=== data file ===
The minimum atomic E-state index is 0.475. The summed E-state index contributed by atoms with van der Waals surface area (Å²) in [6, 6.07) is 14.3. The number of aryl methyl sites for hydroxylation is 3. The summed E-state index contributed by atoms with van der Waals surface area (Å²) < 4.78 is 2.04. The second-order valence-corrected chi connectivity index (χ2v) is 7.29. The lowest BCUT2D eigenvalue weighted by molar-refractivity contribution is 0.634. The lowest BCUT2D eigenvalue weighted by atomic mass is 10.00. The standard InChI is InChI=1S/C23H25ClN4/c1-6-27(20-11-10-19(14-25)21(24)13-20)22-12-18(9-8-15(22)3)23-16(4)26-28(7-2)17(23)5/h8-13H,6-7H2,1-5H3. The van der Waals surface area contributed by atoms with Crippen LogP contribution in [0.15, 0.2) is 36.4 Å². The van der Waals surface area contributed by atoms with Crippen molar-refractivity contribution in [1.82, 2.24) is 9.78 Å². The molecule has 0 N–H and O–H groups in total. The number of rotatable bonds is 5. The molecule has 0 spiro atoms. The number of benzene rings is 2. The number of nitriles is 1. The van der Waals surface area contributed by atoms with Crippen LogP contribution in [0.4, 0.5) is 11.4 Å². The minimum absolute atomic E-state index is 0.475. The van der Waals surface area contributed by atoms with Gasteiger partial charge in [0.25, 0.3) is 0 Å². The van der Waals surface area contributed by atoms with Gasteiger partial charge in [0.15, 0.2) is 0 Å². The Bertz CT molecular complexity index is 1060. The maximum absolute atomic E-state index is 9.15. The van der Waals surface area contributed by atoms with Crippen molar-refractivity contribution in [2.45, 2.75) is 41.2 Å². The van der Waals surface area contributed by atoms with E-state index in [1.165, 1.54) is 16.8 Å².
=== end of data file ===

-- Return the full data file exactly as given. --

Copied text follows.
The minimum atomic E-state index is 0.475. The summed E-state index contributed by atoms with van der Waals surface area (Å²) in [6, 6.07) is 14.3. The number of aryl methyl sites for hydroxylation is 3. The summed E-state index contributed by atoms with van der Waals surface area (Å²) < 4.78 is 2.04. The second-order valence-corrected chi connectivity index (χ2v) is 7.29. The lowest BCUT2D eigenvalue weighted by molar-refractivity contribution is 0.634. The lowest BCUT2D eigenvalue weighted by atomic mass is 10.00. The standard InChI is InChI=1S/C23H25ClN4/c1-6-27(20-11-10-19(14-25)21(24)13-20)22-12-18(9-8-15(22)3)23-16(4)26-28(7-2)17(23)5/h8-13H,6-7H2,1-5H3. The van der Waals surface area contributed by atoms with Crippen LogP contribution in [0.15, 0.2) is 36.4 Å². The van der Waals surface area contributed by atoms with Crippen molar-refractivity contribution in [1.82, 2.24) is 9.78 Å². The molecule has 0 N–H and O–H groups in total. The number of rotatable bonds is 5. The molecule has 0 spiro atoms. The number of benzene rings is 2. The number of nitriles is 1. The van der Waals surface area contributed by atoms with Crippen LogP contribution in [0.4, 0.5) is 11.4 Å². The minimum absolute atomic E-state index is 0.475. The van der Waals surface area contributed by atoms with Gasteiger partial charge in [0.25, 0.3) is 0 Å². The van der Waals surface area contributed by atoms with Gasteiger partial charge in [0.15, 0.2) is 0 Å². The Bertz CT molecular complexity index is 1060. The maximum absolute atomic E-state index is 9.15. The van der Waals surface area contributed by atoms with Crippen molar-refractivity contribution in [2.45, 2.75) is 41.2 Å². The van der Waals surface area contributed by atoms with E-state index in [1.165, 1.54) is 16.8 Å².